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I have to do a piece of college homework about firewalls and I came across this question, What makes a hardware firewall different from a software one?

If I have a corporate network, and I configure some arbitrary software firewall on one computer, and make all the PCs from this network pass thru this one computer, is this computer considered a hardware firewall?

I understand that some routers have a builtin firewall, and this is considered a hardware firewall. But it's actually a device with a piece of firewall software installed where all computers have to pass thru to get to the internet, right?

Thanks in advance.

marked as duplicate by Steffen Ullrich, TheJulyPlot, schroeder Jul 24 '17 at 8:44

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    all firewalls are software running on general purpose CPUs, but if that's all the device does we call it "hardware". – dandavis Jul 24 '17 at 3:43
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A hardware firewall is a network appliance dedicated strictly to performing the functions of a firewall. They may have hardware built specifically to speed the routing of packets, such as large RAM buffers on the network adapters. And they are running an operating system designed to run a network appliance.

A software firewall is an OS-level application performing firewall-like functions running on an ordinary computer that may also be running other applications. Networking functions are accomplished through software running in the OS.

The idea is that a hardware firewall will be "more secure" than a software firewall because it has a reduced attack surface. With no other applications running on the hardware firewall, there are no additional memory buffers to exploit, no extra protocols with vulnerabilities, no unknown programs, no stray ports left open.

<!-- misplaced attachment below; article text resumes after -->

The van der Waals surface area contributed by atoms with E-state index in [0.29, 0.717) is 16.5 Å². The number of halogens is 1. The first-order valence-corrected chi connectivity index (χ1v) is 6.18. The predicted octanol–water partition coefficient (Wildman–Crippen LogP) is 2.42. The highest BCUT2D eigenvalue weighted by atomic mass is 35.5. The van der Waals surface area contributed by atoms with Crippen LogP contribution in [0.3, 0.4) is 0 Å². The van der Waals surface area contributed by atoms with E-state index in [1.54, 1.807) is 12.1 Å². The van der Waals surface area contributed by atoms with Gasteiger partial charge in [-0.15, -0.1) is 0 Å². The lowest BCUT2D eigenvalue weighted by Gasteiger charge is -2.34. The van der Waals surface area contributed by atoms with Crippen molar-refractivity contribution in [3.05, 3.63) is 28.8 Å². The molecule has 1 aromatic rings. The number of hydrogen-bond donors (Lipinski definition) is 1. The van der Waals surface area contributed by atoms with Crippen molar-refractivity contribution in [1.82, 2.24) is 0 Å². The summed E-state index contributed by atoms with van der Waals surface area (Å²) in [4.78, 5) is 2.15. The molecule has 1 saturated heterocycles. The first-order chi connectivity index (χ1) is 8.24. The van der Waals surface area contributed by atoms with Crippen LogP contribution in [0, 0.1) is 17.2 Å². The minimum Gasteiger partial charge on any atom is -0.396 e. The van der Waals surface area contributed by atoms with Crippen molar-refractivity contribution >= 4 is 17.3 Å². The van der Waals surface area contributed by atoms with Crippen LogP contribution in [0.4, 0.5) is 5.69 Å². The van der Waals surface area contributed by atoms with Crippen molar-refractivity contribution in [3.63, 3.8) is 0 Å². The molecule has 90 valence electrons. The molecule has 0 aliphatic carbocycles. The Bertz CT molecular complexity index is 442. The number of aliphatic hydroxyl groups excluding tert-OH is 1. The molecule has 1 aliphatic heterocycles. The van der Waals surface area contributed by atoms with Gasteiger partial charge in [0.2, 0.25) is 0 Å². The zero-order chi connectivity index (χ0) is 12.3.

If you take an ordinary PC running a desktop OS and run a software firewall on it, it's still a software firewall. The desktop OS may be running dozens of services that don't perform firewall functions, and they increase your attack surface. You may not even be able to disable some ports on a consumer version of Windows 10, for example. However, if you install an OS intended to be a dedicated networking appliance, such as OpenWRT, and if you run only a firewall on it, you'll have security much closer to a hardware firewall; although you probably won't get the same performance as you might with a commercial firewall appliance.

Keep in mind that having a dedicated firewall is one thing; but having a secure configuration on it is another. The best hardware firewall on the market is useless if you don't change the default password, if you don't set deny all by default, or if you fail to disable UPnP support. This is true regardless of if it's a hardware or software firewall.

Also note that if an attacker passes their attack through a firewall to a web application and manages to violate the web server's integrity, the end result is the same. Firewalls stop traffic on unknown ports; they do nothing for malicious traffic on known ports.

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This is a distinction that shows its age more and more with time. The basic difference is whether the hardware design is geared specifically towards being an optimized firewall (sometimes optimized for cost, sometimes for performance) versus a general purpose computing device. Hardware firewalls usually come with an operating system designed only to do that -- Cisco IOS, Juniper JunOS, Ubiquiti EdgeOS, etc.

A software firewall tends to refer to either the software running on a general purpose computer protecting other applications on the same device, or a computer dedicated to the task but still based off generic PC hardware (PCI NIC cards, an x86 processor, etc.).

I think particular to your question is whether the firewall exists as a node in the network that must be transited and evaluated packets against security rules versus whether the evaluation is done by the last receiving node. In that case, the terminology isn't very strongly agreed on for a software firewall that serves as an intermediary node.

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